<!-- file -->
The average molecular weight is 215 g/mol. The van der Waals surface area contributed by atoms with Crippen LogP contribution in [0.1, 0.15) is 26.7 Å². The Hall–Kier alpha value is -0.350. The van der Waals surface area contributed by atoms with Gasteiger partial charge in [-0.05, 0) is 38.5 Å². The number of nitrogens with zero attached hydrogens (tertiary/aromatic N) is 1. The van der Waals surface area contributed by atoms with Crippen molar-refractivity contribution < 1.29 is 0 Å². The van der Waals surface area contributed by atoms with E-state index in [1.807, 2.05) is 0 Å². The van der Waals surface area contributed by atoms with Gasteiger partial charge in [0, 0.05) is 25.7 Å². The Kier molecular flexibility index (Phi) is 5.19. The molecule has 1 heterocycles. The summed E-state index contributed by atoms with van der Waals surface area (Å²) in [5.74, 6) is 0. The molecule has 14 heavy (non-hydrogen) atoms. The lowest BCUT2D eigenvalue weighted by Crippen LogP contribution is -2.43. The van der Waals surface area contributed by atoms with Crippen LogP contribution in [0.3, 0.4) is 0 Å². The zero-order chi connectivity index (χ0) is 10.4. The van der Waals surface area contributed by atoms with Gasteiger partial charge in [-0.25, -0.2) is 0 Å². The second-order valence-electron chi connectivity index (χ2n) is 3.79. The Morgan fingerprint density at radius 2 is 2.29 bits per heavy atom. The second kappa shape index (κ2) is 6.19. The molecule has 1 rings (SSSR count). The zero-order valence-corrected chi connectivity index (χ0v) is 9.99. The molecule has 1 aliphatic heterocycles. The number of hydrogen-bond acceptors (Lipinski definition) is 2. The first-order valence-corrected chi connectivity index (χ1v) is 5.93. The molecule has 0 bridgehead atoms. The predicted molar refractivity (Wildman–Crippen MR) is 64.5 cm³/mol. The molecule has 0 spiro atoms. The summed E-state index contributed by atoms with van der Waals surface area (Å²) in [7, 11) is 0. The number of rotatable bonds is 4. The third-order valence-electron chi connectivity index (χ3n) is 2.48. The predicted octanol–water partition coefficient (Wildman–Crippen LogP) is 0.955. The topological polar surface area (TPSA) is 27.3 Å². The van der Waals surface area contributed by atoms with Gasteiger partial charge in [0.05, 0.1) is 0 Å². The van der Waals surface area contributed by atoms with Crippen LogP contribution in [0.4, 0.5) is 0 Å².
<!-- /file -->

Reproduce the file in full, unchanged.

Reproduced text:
The average molecular weight is 215 g/mol. The van der Waals surface area contributed by atoms with Crippen LogP contribution in [0.1, 0.15) is 26.7 Å². The Hall–Kier alpha value is -0.350. The van der Waals surface area contributed by atoms with Gasteiger partial charge in [-0.05, 0) is 38.5 Å². The number of nitrogens with zero attached hydrogens (tertiary/aromatic N) is 1. The van der Waals surface area contributed by atoms with Crippen molar-refractivity contribution < 1.29 is 0 Å². The van der Waals surface area contributed by atoms with E-state index in [1.807, 2.05) is 0 Å². The van der Waals surface area contributed by atoms with Gasteiger partial charge in [0, 0.05) is 25.7 Å². The Kier molecular flexibility index (Phi) is 5.19. The molecule has 1 heterocycles. The summed E-state index contributed by atoms with van der Waals surface area (Å²) in [5.74, 6) is 0. The molecule has 14 heavy (non-hydrogen) atoms. The lowest BCUT2D eigenvalue weighted by Crippen LogP contribution is -2.43. The van der Waals surface area contributed by atoms with Crippen LogP contribution in [0.3, 0.4) is 0 Å². The zero-order chi connectivity index (χ0) is 10.4. The van der Waals surface area contributed by atoms with Gasteiger partial charge in [-0.25, -0.2) is 0 Å². The second-order valence-electron chi connectivity index (χ2n) is 3.79. The Morgan fingerprint density at radius 2 is 2.29 bits per heavy atom. The second kappa shape index (κ2) is 6.19. The molecule has 1 rings (SSSR count). The zero-order valence-corrected chi connectivity index (χ0v) is 9.99. The molecule has 1 aliphatic heterocycles. The number of hydrogen-bond acceptors (Lipinski definition) is 2. The first-order valence-corrected chi connectivity index (χ1v) is 5.93. The molecule has 0 bridgehead atoms. The predicted molar refractivity (Wildman–Crippen MR) is 64.5 cm³/mol. The molecule has 0 spiro atoms. The summed E-state index contributed by atoms with van der Waals surface area (Å²) in [7, 11) is 0. The number of rotatable bonds is 4. The third-order valence-electron chi connectivity index (χ3n) is 2.48. The predicted octanol–water partition coefficient (Wildman–Crippen LogP) is 0.955. The topological polar surface area (TPSA) is 27.3 Å². The van der Waals surface area contributed by atoms with Gasteiger partial charge in [0.05, 0.1) is 0 Å². The van der Waals surface area contributed by atoms with Crippen LogP contribution in [0.4, 0.5) is 0 Å².